The Birthplace of Jazz: A Walking Tour Through New Orleans' Musical Past

Tour curated by: UNO Public History Grad Students, Prof. Charles Chamberlain

New Orleans' claim to be the birthplace of jazz is explored in this walking tour, which focuses on the musical artists and the communities where jazz developed in and around the French Quarter.

Starting with the discovery site of the Original Dixieland Jazz Band on Canal Street, the tour ventures to the Back of Town neighborhood of Louis Armstrong's youth, the vaudeville playhouses and dance halls of the Tango Belt and Storyville districts. In the Treme neighborhood, public artworks in Louis Armstrong Park celebrate the city's rich musical history, and a conclusion in the lower French Quarter underscores the neighborhood's past as an African American and Italian immigrant community.

Whereas early jazz historians romanticized the birth and spread of jazz in the 1910s and 1920s, this tour reveals the diversity of venues and performance sites during this period, as well as the rich social context of the neighborhoods where musicians grew up.

Locations for Tour

The intersection of Exchange Alley and Canal Street reflects jazz's early roots in youth culture and community, as well as Canal Street prominence as a commercial corridor. On December 13, 1915, Chicago café owner Harry James discovered a…

The Blue Room is an historic supper club in the Roosevelt Hotel where the greatest jazz artists performed from the 1930s through the 1950s. The Blue Room officially opened to the public on New Years Eve 1933. Louis Armstrong - who grew up four…

401 South Rampart, known as the Eagle Saloon, anchors this block associated with Louis Armstrong's youth and musical upbringing in this diverse neighborhood of African Americans, Jewish and Chinese immigrants. Louis Armstrong grew up on…

This African American vaudeville and movie theater operated from 1911-1920. One of the first theaters to feature jazz in a concert setting, it was eventually eclipsed by the larger Lyric Theater which opened in 1920. In the era of Jim Crow, new,…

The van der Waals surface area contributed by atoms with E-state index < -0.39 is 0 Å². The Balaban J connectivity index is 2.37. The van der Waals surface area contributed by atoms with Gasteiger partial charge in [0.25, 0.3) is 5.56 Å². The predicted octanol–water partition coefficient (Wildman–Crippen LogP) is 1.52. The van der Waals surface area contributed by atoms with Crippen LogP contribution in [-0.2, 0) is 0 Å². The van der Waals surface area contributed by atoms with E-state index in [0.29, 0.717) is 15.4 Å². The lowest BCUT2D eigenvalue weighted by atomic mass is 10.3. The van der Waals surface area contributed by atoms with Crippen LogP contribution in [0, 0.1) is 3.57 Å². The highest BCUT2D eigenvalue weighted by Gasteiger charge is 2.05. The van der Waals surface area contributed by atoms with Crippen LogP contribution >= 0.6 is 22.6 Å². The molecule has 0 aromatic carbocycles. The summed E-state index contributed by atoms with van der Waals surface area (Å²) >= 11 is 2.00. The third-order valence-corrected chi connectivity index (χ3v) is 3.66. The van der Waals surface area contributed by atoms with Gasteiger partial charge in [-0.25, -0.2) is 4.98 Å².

The Lyric Theater existed as New Orleans' premiere African American vaudeville theater during the 1920s. Formerly located at the downtown-lake corner of Burgundy and Iberville streets in the French Quarter, the Lyric Theater was touted as…

In the 1910s and 1920s, the Tango Belt was a popular entertainment section of the upper French Quarter, and where dance halls featured local jazz. Named after the Argentine dance that swept the globe in 1913, the Tango Belt spanned several blocks…

Standing at the intersection of Basin and Conti Streets and facing just west of St. Louis Cemetery #1, is the former location of the Storyville district in the Tremé neighborhood. From 1897 to 1917 New Orleans established a centralized prostitution…

Preservation Hall is a French Quarter concert hall with nightly performances by esteemed local jazz musicians. Established in 1962 by young Philadelphia natives Alan and Sandra Jaffe, the space provided a safe place for older jazz musicians to…

Louis Armstrong Park is a 30 acre park featuring several sites and sculptures related to New Orleans music history. The main pedestrian entrance is on N. Rampart at St. Anne Streets. The shady landscaped space to the west (towards Canal St.) is…

Musician, educator, author and storyteller Danny Barker was born in 1909 in the rear building at this residence. At the time of Barker's birth, the lower French Quarter community was largely home to African American and Sicilian immigrant…